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Curr Biol. 2003 May 27;13(11):960-6.

A role of Dishevelled in relocating Axin to the plasma membrane during wingless signaling.

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1
MRC Laboratory of Molecular Biology, Hills Road, Cambridge, CB2 2QH, United Kingdom.

Abstract

Wnt signaling causes changes in gene transcription that are pivotal for normal and malignant development. A key effector of the canonical Wnt pathway is beta-catenin, or Drosophila Armadillo. In the absence of Wnt ligand, beta-catenin is phosphorylated by the Axin complex, which earmarks it for rapid degradation by the ubiquitin system. Axin acts as a scaffold in this complex, to assemble beta-catenin substrate and kinases (casein kinase I [CKI] and glycogen synthase kinase 3 beta [GSK3]). The Adenomatous polyposis coli (APC) tumor suppressor also binds to the Axin complex, thereby promoting the degradation of beta-catenin. In Wnt signaling, this complex is inhibited; as a consequence, beta-catenin accumulates and binds to TCF proteins to stimulate the transcription of Wnt target genes. Wnt-induced inhibition of the Axin complex depends on Dishevelled (Dsh), a cytoplasmic protein that can bind to Axin, but the mechanism of this inhibition is not understood. Here, we show that Wingless signaling causes a striking relocation of Drosophila Axin from the cytoplasm to the plasma membrane. This relocation depends on Dsh. It may permit the subsequent inactivation of the Axin complex by Wingless signaling.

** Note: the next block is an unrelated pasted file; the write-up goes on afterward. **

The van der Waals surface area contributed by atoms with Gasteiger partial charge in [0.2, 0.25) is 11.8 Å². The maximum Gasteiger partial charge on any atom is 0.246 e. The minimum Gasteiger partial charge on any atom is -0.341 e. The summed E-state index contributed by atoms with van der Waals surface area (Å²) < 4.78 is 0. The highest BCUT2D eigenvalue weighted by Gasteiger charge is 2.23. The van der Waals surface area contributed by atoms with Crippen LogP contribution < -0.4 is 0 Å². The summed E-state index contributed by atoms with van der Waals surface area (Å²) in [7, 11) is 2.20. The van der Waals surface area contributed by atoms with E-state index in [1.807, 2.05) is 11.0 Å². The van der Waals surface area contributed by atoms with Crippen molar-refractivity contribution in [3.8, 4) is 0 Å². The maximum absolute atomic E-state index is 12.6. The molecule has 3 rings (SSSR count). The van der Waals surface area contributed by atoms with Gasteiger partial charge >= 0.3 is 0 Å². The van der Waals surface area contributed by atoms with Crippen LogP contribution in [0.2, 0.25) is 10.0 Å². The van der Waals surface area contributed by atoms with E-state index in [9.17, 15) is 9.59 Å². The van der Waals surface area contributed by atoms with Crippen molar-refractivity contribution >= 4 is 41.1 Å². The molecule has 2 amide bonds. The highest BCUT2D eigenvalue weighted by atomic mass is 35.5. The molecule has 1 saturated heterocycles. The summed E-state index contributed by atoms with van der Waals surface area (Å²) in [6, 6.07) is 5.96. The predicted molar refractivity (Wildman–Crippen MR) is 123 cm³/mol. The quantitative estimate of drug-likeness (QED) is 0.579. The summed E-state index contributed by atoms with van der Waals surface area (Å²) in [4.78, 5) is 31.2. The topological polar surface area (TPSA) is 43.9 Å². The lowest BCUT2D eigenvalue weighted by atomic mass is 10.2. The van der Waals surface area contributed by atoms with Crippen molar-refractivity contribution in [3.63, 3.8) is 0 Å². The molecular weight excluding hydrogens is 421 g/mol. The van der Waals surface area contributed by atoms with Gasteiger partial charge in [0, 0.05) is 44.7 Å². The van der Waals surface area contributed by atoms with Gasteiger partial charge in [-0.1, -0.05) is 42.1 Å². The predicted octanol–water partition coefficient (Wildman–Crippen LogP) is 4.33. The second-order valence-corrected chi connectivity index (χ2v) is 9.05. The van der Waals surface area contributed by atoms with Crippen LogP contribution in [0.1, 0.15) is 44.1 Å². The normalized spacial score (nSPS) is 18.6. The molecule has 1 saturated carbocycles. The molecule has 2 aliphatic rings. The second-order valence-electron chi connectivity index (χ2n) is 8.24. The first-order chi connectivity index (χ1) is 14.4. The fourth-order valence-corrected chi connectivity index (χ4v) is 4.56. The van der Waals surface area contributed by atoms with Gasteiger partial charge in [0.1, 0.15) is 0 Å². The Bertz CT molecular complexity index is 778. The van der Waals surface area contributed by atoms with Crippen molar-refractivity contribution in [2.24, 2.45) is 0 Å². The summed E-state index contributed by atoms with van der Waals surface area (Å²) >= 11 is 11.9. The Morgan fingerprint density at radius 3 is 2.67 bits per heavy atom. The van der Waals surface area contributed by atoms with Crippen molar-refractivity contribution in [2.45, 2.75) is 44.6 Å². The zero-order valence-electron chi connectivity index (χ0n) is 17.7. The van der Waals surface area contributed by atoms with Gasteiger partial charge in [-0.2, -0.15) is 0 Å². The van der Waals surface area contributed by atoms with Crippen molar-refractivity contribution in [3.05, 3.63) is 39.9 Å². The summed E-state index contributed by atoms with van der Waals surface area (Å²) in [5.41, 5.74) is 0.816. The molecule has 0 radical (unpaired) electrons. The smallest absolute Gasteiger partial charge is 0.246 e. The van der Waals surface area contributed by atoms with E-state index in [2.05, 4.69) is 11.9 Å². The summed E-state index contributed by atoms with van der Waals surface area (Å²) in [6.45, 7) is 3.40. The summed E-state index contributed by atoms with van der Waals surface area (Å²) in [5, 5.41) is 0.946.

PMID:
12781135
[Indexed for MEDLINE]
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